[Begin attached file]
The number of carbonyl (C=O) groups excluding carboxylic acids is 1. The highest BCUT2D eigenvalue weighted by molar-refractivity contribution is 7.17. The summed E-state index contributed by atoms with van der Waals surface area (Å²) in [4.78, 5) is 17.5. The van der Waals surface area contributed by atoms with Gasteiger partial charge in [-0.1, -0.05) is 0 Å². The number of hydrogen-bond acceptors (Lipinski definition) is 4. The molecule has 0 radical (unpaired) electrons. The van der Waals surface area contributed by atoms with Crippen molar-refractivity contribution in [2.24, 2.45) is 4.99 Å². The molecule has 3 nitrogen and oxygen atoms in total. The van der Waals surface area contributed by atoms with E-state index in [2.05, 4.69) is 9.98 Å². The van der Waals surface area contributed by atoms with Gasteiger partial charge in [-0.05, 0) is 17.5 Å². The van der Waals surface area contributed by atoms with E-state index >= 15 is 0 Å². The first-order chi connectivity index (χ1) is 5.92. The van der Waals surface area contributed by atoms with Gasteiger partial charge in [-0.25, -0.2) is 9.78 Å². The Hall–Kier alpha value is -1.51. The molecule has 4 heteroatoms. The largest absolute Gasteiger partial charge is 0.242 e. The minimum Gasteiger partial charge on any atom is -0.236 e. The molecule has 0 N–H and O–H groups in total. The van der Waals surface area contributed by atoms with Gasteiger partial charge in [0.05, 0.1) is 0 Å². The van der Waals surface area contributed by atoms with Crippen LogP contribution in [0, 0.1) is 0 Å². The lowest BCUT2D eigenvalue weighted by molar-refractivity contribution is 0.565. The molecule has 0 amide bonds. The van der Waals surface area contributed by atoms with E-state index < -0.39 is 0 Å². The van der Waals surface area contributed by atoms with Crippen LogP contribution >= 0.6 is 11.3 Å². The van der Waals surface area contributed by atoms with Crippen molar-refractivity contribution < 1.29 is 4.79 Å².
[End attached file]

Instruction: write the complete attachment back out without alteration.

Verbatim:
The number of carbonyl (C=O) groups excluding carboxylic acids is 1. The highest BCUT2D eigenvalue weighted by molar-refractivity contribution is 7.17. The summed E-state index contributed by atoms with van der Waals surface area (Å²) in [4.78, 5) is 17.5. The van der Waals surface area contributed by atoms with Gasteiger partial charge in [-0.1, -0.05) is 0 Å². The number of hydrogen-bond acceptors (Lipinski definition) is 4. The molecule has 0 radical (unpaired) electrons. The van der Waals surface area contributed by atoms with Crippen molar-refractivity contribution in [2.24, 2.45) is 4.99 Å². The molecule has 3 nitrogen and oxygen atoms in total. The van der Waals surface area contributed by atoms with E-state index in [2.05, 4.69) is 9.98 Å². The van der Waals surface area contributed by atoms with Gasteiger partial charge in [-0.05, 0) is 17.5 Å². The van der Waals surface area contributed by atoms with E-state index >= 15 is 0 Å². The first-order chi connectivity index (χ1) is 5.92. The van der Waals surface area contributed by atoms with Gasteiger partial charge in [-0.25, -0.2) is 9.78 Å². The Hall–Kier alpha value is -1.51. The molecule has 4 heteroatoms. The largest absolute Gasteiger partial charge is 0.242 e. The minimum Gasteiger partial charge on any atom is -0.236 e. The molecule has 0 N–H and O–H groups in total. The van der Waals surface area contributed by atoms with Gasteiger partial charge in [0.05, 0.1) is 0 Å². The van der Waals surface area contributed by atoms with Crippen LogP contribution in [0, 0.1) is 0 Å². The lowest BCUT2D eigenvalue weighted by molar-refractivity contribution is 0.565. The molecule has 0 amide bonds. The van der Waals surface area contributed by atoms with E-state index < -0.39 is 0 Å². The van der Waals surface area contributed by atoms with Crippen LogP contribution >= 0.6 is 11.3 Å². The van der Waals surface area contributed by atoms with Crippen molar-refractivity contribution < 1.29 is 4.79 Å².